This is extremely significant because the part of the Act that is under review - Section 5 - has put mostly southern states in a straight jacket when seeking to change their voting laws.
The justices said they would decide whether Congress exceeded its authority in 2006 when it reauthorized a requirement that states and localities with a history of discrimination, most of them in the South, receive federal approval before making any changes to their voting laws.
Three years ago, the court expressed concern about subjecting some states to stricter standards than others using a formula developed decades ago. But the justices sidestepped the constitutional question and found a narrow way to decide that case.
Friday's decision to accept the challenge from Shelby County, Ala., is the court's second major case this term involving race. Last month, the justices heard a challenge to the University of Texas's admissions policy that could redefine or eliminate the use of affirmative action in higher-education admissions.
This month, the court will decide whether to take up another civil rights issue: same-sex marriage. Two appeals courts have declared unconstitutional the federal Defense of Marriage Act, which denies federal recognition of same-sex marriages performed in states where it is legal. The court must also decide whether to intervene in a decision by federal courts to overturn California's Proposition 8, which amended the state constitution to define marriage as only between a man and a woman.
The Section 5 requirements were passed during the darkest days of the civil rights struggle, paving the way for expanded voting rights for African Americans and greatly increasing the number of minority officeholders.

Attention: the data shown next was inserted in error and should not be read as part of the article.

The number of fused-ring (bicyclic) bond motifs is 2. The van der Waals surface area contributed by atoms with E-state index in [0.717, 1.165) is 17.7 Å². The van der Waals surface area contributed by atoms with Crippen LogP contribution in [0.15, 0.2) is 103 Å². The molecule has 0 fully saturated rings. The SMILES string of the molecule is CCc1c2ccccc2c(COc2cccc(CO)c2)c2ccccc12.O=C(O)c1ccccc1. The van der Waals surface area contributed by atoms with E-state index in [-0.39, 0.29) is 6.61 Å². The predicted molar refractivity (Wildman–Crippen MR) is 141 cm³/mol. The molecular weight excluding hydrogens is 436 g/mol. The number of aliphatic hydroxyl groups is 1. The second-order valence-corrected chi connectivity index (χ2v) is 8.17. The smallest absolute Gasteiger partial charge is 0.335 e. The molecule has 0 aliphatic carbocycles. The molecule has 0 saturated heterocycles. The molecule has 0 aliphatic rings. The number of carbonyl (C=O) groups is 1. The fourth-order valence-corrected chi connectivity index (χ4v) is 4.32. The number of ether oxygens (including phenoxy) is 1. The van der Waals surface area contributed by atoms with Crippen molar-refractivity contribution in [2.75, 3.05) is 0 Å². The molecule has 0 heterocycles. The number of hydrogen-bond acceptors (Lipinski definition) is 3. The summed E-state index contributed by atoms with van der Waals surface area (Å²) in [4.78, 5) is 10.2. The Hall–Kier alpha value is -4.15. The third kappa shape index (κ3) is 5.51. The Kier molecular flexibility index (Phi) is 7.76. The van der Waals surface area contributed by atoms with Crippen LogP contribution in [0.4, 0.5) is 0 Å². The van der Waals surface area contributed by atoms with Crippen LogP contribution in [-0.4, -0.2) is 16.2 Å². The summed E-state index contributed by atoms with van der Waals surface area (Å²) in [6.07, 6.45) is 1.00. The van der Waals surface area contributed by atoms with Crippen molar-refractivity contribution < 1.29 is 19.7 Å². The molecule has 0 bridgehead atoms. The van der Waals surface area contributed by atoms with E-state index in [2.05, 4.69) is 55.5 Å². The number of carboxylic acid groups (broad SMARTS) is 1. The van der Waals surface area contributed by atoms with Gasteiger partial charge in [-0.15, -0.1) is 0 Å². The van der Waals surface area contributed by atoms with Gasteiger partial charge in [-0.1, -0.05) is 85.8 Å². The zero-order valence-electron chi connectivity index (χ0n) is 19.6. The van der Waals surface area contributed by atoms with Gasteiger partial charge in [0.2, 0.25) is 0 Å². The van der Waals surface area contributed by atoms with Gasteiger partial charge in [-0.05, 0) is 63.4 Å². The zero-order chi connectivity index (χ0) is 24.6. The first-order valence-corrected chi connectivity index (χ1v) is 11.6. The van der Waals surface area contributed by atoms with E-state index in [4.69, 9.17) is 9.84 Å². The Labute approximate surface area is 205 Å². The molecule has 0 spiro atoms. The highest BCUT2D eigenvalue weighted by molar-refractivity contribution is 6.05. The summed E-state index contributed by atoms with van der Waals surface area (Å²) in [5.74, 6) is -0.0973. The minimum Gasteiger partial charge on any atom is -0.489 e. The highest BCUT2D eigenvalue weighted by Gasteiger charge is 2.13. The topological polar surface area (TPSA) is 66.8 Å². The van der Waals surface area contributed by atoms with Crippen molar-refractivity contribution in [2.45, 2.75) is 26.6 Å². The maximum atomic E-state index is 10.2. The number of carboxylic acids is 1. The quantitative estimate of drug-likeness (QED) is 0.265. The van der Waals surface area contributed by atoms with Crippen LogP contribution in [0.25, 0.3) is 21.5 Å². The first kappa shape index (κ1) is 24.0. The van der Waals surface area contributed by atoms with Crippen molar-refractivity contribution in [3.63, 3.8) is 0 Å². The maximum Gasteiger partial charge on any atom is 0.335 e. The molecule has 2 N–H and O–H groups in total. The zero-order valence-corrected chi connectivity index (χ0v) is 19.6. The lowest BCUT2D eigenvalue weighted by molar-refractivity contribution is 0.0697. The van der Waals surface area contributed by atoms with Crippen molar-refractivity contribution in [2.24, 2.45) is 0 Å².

But critics say that the method for selecting the places subject to the special supervision - which include nine states and parts of seven others - is outdated. They say Congress should have spent more time investigating whether those classifications still made sense.
Indeed, many counties that are subject to Voting Rights Act restrictions are politically controlled by African Americans. It's ludicrous to think that they would disenfranchise minorities. Also, Obama's Justice Department has scotched Voter ID laws in Texas and South Carolina - based on the bogus notion that the law discriminates against minorities and is a plot by Republicans to suppress the black vote. Repeal of Section 5 would prevent the politicization of voter fraud legislation.
The NAACP thinks the law is still necessary:
"In the midst of the recent assault on voter access, the Voting Rights Act is playing a pivotal role beating back discriminatory voting measures," said Debo P. Adegbile, acting president of the NAACP Legal Defense Fund.
The Justice Department enforces the law unequally by ignoring wrongdoing by minorities in voting rights cases. The Supreme Court should recognize that there has been great progress in protecting minority rights at the ballot box and that singling out some states because of past injustices can no longer be accepted.